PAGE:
Type I, II, III, IV, and V cystic fibrosis transmembrane conductance regulator defects and opportunities for therapy

Curr Opin Pulm Med. 2000 Nov;6(6):521-9. doi: 10.1097/00063198-200011000-00011.


Recent advances in cellular and molecular biology have furthered the understanding of several genetic diseases, including cystic fibrosis. Mutations that cause cystic fibrosis are now understood in terms of the specific molecular consequences to the cystic fibrosis transmembrane conductance regulator (CFTR) protein expression and function. This knowledge has spawned interest in the development of therapies aimed directly at correcting the defective CFTR itself. In this article, we review the molecular defect underlying each recognized class of CFTR mutation and the potential therapies currently under investigation. Opportunities for protein-repair therapy appear to be vast and range from naturally occurring compounds, such as isoflavonoids, to pharmaceuticals already in clinical use, including aminoglycoside antibiotics, butyrate analogues, phosphodiesterase inhibitors, and adenosine nucleotides. Future therapies may resemble designer compounds like benzo[c]quinoliziniums or take the form of small peptide replacements. Given the heterogeneity and progressive nature of cystic fibrosis, however, optimal benefit from protein-repair therapy will most likely require the initiation of combined therapies early in the course of disease to avoid irreparable organ damage.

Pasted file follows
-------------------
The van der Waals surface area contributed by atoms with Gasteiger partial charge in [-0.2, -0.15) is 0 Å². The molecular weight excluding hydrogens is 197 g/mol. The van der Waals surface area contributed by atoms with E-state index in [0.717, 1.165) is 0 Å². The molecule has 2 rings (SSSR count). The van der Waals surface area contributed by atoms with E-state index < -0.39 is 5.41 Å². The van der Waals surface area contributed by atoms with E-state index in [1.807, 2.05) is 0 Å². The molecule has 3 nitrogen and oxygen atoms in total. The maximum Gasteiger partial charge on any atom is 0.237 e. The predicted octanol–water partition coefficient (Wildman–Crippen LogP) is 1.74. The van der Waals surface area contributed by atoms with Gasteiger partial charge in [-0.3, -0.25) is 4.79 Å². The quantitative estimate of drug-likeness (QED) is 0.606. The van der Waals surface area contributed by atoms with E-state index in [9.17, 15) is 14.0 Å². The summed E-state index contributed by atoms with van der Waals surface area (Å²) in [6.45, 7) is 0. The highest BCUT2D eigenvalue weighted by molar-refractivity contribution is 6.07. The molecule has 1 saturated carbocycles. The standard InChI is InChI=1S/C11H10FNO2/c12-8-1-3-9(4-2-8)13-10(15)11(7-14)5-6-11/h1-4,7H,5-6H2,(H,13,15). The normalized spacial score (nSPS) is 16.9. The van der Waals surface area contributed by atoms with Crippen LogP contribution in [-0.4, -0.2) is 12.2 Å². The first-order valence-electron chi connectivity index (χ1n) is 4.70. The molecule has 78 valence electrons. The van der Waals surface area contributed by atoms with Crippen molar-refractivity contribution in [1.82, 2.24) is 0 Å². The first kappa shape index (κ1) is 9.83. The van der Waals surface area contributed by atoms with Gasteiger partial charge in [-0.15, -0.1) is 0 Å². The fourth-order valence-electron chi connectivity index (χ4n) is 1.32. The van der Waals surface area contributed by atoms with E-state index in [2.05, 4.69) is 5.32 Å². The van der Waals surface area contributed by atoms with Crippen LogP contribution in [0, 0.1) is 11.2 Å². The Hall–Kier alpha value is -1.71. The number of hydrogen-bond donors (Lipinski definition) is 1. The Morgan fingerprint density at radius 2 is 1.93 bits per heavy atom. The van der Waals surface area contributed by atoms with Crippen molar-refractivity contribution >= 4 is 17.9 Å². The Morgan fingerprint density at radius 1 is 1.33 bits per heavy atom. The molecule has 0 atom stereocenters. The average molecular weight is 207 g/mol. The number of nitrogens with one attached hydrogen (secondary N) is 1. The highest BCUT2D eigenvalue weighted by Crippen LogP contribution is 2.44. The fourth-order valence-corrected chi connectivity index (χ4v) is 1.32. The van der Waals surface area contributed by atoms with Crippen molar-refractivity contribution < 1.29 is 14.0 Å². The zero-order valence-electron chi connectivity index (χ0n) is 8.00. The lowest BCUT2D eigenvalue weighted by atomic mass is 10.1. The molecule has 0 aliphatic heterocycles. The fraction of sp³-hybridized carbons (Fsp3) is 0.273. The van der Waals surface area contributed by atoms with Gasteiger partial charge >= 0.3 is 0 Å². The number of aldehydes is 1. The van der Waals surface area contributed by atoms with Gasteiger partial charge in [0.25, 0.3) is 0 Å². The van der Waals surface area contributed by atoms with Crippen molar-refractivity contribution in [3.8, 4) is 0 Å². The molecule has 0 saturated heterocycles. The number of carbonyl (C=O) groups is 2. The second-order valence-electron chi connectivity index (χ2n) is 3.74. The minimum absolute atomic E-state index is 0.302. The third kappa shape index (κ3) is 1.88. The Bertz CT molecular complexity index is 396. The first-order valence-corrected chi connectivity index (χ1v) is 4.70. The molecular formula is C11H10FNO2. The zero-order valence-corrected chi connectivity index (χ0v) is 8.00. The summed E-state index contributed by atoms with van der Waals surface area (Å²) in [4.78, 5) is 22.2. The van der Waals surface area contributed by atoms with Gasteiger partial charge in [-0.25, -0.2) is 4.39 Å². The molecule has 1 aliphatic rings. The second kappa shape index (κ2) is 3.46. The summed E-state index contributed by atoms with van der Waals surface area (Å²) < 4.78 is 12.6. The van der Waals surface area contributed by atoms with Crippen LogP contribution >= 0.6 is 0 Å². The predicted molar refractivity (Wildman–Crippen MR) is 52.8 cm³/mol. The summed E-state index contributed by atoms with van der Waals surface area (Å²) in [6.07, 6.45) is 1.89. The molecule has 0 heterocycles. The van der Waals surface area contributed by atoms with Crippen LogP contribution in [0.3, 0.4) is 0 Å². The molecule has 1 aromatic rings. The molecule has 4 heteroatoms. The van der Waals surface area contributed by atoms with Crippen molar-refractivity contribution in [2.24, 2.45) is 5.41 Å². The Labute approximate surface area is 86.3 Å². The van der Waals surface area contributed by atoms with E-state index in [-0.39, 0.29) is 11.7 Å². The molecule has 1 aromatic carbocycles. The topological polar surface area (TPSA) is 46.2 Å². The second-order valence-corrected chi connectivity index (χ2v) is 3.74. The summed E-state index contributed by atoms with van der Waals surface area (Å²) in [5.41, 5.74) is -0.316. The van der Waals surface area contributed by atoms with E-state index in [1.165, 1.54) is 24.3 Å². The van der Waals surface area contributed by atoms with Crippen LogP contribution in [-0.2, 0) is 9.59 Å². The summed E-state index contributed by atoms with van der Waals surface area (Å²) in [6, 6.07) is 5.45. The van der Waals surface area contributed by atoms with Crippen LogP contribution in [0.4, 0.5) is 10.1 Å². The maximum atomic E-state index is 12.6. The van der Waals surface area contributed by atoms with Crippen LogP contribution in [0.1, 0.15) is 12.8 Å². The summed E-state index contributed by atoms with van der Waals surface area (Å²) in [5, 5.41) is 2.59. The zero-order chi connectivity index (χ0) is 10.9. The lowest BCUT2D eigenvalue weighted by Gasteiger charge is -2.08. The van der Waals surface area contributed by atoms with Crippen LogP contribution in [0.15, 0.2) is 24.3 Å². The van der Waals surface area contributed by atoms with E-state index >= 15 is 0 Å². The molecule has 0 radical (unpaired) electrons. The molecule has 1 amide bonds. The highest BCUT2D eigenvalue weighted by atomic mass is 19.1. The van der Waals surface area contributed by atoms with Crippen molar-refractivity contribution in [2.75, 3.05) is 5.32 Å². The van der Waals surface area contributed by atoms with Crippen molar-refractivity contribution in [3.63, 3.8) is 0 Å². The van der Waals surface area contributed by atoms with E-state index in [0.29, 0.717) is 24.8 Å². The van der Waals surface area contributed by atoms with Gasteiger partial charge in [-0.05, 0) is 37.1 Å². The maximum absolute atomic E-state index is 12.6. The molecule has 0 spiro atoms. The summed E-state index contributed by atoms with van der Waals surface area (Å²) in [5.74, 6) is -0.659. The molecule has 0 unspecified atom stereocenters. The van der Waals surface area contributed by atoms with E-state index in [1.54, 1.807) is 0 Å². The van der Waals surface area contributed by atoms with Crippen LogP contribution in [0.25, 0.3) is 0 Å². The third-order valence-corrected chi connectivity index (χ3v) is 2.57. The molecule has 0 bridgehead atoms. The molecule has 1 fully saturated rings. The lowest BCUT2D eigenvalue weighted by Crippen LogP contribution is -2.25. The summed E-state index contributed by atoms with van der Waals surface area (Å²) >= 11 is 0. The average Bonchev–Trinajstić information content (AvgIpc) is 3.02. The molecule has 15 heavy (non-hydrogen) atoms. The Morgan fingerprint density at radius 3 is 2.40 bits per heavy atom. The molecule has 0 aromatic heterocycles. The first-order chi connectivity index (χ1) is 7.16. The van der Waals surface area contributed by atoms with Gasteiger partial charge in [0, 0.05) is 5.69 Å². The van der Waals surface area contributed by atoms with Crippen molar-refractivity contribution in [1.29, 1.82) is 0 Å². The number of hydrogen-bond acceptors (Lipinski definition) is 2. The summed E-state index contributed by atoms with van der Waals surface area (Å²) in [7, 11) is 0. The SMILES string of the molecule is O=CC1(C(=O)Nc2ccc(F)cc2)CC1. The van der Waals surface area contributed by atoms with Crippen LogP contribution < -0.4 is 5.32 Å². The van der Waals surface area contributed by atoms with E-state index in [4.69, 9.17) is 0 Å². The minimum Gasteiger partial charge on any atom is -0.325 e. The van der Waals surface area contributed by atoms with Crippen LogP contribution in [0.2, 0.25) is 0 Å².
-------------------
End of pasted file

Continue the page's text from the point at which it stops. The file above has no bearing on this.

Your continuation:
Publication types

  • Research Support, Non-U.S. Gov't
  • Research Support, U.S. Gov't, P.H.S.
  • Review

MeSH terms

  • Codon, Terminator / genetics
  • Cystic Fibrosis / genetics*
  • Cystic Fibrosis / therapy*
  • Cystic Fibrosis Transmembrane Conductance Regulator / genetics*
  • Humans
  • Mutation
  • Phosphorylation
  • Protein Folding
  • RNA Splicing


  • CFTR protein, human
  • Codon, Terminator
  • Cystic Fibrosis Transmembrane Conductance Regulator